Get ready to embrace the summer by throwing on some Ray Bans, switching to flip-flops and turning up the volume for Vancouver’s very own indie-pop duo, The Zolas. Emerging from Vancouver’s vibrant indie scene—not too long ago—was vocalist Zachary Gray and pianist Tom Dobrzanski who put a label on their West Coast summer jams, under the band name The Zolas. From the early days of recording in a self-made basement studio, The Zolas have now produced two full albums, one E.P., and are now on a Canada-wide tour with East Vancouver’s Mounties band. In between trips, Zachary Gray took time to talk to us about the band’s accomplishments, his home city Vancouver and what to expect next from the band.
Sault Ste Marie. My phone’s at 14 per cent. . .just know I didn’t deliberately hang up on you if the line cuts.
I don’t know man, we want to tour like crazy. We want to release a new album and release music consistently over the course of the year, and not have to wait. Lately it has been tough, because there’s been a lot of time between our albums. And, that’s just sort of frustrating and annoying for us and the people who want to hear our music, so we’re going to be releasing more music more often.
Singles, EPs, albums. We have an EP coming down the pipe soon.
No, I don’t know, it would be a mistake to try to get a date from me. (laughs).
Living in Vancouver definitely influenced our music because our scene is so good right now. There are so many bands that are doing decently, that are from Vancouver, and all of us are friends and have known each other for years before there was any success to go around. We all know each other, see each other at the same parties and have each other’s phone numbers. So it’s nice. Everyone plays a lot of different types of music. Although now I think it’s the pop scene that’s rising up right now. There are a lot of, sort of, ‘prettier’ bands than ours. Like, Said the Whale, Yukon Blonde and Dan Mangan are all good examples.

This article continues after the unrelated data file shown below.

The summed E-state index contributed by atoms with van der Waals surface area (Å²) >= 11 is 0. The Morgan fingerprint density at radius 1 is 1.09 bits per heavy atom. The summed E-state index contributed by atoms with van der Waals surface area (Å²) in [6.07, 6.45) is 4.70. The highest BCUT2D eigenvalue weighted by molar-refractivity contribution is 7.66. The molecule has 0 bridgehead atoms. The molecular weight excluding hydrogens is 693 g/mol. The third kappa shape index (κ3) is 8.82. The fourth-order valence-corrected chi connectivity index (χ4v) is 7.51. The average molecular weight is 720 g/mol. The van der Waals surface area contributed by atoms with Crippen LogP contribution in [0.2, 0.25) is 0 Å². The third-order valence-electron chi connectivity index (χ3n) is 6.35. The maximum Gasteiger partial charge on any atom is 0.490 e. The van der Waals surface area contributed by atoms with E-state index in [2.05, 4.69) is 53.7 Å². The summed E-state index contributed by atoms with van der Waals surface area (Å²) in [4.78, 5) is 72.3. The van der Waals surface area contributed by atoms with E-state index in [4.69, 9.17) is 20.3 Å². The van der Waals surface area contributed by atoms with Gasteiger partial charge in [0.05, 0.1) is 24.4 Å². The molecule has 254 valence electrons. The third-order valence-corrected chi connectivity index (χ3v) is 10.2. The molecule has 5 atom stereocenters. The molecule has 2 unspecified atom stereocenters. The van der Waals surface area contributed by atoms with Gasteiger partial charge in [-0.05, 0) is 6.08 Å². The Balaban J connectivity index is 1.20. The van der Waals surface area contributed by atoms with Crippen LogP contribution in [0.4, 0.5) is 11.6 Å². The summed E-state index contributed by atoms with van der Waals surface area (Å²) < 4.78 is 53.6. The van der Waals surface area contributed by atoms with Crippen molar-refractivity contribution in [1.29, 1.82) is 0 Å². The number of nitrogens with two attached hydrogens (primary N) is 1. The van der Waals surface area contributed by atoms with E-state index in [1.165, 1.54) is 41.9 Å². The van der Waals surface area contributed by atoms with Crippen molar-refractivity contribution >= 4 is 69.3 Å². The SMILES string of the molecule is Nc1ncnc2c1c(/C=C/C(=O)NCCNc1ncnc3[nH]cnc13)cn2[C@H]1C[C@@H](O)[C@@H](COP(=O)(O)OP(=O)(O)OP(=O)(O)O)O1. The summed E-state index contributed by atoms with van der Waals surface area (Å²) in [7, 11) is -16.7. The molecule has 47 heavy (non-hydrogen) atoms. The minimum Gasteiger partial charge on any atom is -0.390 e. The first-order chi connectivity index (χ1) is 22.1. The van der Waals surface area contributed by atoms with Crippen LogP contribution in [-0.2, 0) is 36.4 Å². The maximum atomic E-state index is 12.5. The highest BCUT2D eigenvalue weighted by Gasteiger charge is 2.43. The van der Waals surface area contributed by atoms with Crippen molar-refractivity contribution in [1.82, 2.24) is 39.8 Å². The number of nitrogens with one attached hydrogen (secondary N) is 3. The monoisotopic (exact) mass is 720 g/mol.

Hold on. I’ll take a poll with the guys in the car. What’s one thing we love about Vancouver…?
The scenery! We love the scenery. I live close enough to the beach that I can portage an aluminum canoe to the beach and take it out… and I live in the city. That’s pretty cool. But that comes hand in hand with something that I don’t like about Vancouver. We have a really puritanical and provincial attitude to having fun and trusting our citizens to behave like adults. It’s kind of embarrassing to know how much money our government spends on having cops run around with ATVs to pour out peoples’ beer on the beach. That’s just an example. We have a very puritanical by-law system that aims to criminalize people at all times, so they have an upper hand at all times. That’s probably not an answer you were expecting. (laughs).
We named it after a French writer from the 1800s named Émile Zola. He was kind of one of the first people in that era to write about really low class people, like hookers and beggars, and sell those books to rich people, all of whom would scoff at his books, but equally devouring them.
I think Knot In My Heart. It was a song I wanted to write for a really long time, and it came together in a really great way. Yesterday we played in Toronto, this guy came up to me who didn’t look overly sensitive or anything, but he took me aside at the club and he just gushed about how he heard that song after his divorce and immediately sent it to his ex-wife and she cried… and it was pretty dramatic. I could tell he wasn’t just bullshitting me, the song really meant something to him too and helped him cope with that. Not that I’m Dr. Phil here or anything. But at the same time, clearly we did something right with that song.
The music video turned out really well (laughs), but I definitely wouldn’t do that again. It was really tedious doing frame-by-frame stop motion, and we didn’t have proper lighting so we had to do three to four second exposures.
This ones going to be quite big and s**t just feels good for our band right now. So Squamish is exciting because we’re sharing a stage with bands that we would pay to see at a festival. And we just get to play for that crowd. I think it’s going to be a great time for people to hear us.
I run to people all the time now in Vancouver who know our band and it’s a really weird feeling. We’ve always been this obscure, really nerdy, like, pop band. It’s really nice how people in Vancouver are so supportive. There was a time where being a local musician was a strike against you, but now, especially in Vancouver these days, people have a lot of interest with what we’re doing.
Written by Vancity Buzz contributor Behdad Mahichi.